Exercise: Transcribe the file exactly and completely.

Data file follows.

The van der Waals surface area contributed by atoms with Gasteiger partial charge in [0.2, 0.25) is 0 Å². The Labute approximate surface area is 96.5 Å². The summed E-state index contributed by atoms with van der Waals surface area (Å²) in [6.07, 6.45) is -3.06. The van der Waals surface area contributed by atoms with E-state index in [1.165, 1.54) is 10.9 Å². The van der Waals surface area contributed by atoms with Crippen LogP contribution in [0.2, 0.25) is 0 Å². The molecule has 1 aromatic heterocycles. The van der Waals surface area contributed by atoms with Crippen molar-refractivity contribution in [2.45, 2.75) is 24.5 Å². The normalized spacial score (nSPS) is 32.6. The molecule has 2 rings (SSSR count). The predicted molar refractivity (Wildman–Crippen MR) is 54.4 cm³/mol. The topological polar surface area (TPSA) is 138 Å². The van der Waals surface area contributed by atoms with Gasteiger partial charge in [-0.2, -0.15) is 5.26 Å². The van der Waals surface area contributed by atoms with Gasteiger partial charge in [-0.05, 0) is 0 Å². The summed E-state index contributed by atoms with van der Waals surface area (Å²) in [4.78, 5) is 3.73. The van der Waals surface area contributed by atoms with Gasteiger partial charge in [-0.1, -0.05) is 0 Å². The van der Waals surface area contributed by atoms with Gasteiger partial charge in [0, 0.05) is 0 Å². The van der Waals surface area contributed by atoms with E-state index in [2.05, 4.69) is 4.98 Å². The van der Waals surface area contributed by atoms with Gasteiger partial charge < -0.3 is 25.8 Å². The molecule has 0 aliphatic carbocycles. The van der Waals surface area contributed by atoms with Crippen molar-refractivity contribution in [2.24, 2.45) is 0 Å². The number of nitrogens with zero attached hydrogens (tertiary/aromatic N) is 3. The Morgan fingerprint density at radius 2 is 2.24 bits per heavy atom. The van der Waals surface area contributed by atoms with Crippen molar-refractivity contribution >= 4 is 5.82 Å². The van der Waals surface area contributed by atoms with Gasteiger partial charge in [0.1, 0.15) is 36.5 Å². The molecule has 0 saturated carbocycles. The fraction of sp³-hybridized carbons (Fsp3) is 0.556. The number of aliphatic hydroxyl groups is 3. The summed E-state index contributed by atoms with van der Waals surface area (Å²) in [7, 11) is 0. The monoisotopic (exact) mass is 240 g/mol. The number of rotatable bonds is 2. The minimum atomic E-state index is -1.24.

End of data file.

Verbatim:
The van der Waals surface area contributed by atoms with Gasteiger partial charge in [0.2, 0.25) is 0 Å². The Labute approximate surface area is 96.5 Å². The summed E-state index contributed by atoms with van der Waals surface area (Å²) in [6.07, 6.45) is -3.06. The van der Waals surface area contributed by atoms with E-state index in [1.165, 1.54) is 10.9 Å². The van der Waals surface area contributed by atoms with Crippen LogP contribution in [0.2, 0.25) is 0 Å². The molecule has 1 aromatic heterocycles. The van der Waals surface area contributed by atoms with Crippen molar-refractivity contribution in [2.45, 2.75) is 24.5 Å². The normalized spacial score (nSPS) is 32.6. The molecule has 2 rings (SSSR count). The predicted molar refractivity (Wildman–Crippen MR) is 54.4 cm³/mol. The topological polar surface area (TPSA) is 138 Å². The van der Waals surface area contributed by atoms with Gasteiger partial charge in [-0.2, -0.15) is 5.26 Å². The van der Waals surface area contributed by atoms with Gasteiger partial charge in [-0.05, 0) is 0 Å². The summed E-state index contributed by atoms with van der Waals surface area (Å²) in [4.78, 5) is 3.73. The van der Waals surface area contributed by atoms with Gasteiger partial charge in [-0.1, -0.05) is 0 Å². The van der Waals surface area contributed by atoms with Gasteiger partial charge in [0, 0.05) is 0 Å². The van der Waals surface area contributed by atoms with E-state index in [2.05, 4.69) is 4.98 Å². The van der Waals surface area contributed by atoms with Gasteiger partial charge < -0.3 is 25.8 Å². The molecule has 0 aliphatic carbocycles. The van der Waals surface area contributed by atoms with Crippen molar-refractivity contribution in [2.24, 2.45) is 0 Å². The number of nitrogens with zero attached hydrogens (tertiary/aromatic N) is 3. The Morgan fingerprint density at radius 2 is 2.24 bits per heavy atom. The van der Waals surface area contributed by atoms with Crippen molar-refractivity contribution >= 4 is 5.82 Å². The van der Waals surface area contributed by atoms with Gasteiger partial charge in [0.1, 0.15) is 36.5 Å². The molecule has 0 saturated carbocycles. The fraction of sp³-hybridized carbons (Fsp3) is 0.556. The number of aliphatic hydroxyl groups is 3. The summed E-state index contributed by atoms with van der Waals surface area (Å²) in [7, 11) is 0. The monoisotopic (exact) mass is 240 g/mol. The number of rotatable bonds is 2. The minimum atomic E-state index is -1.24.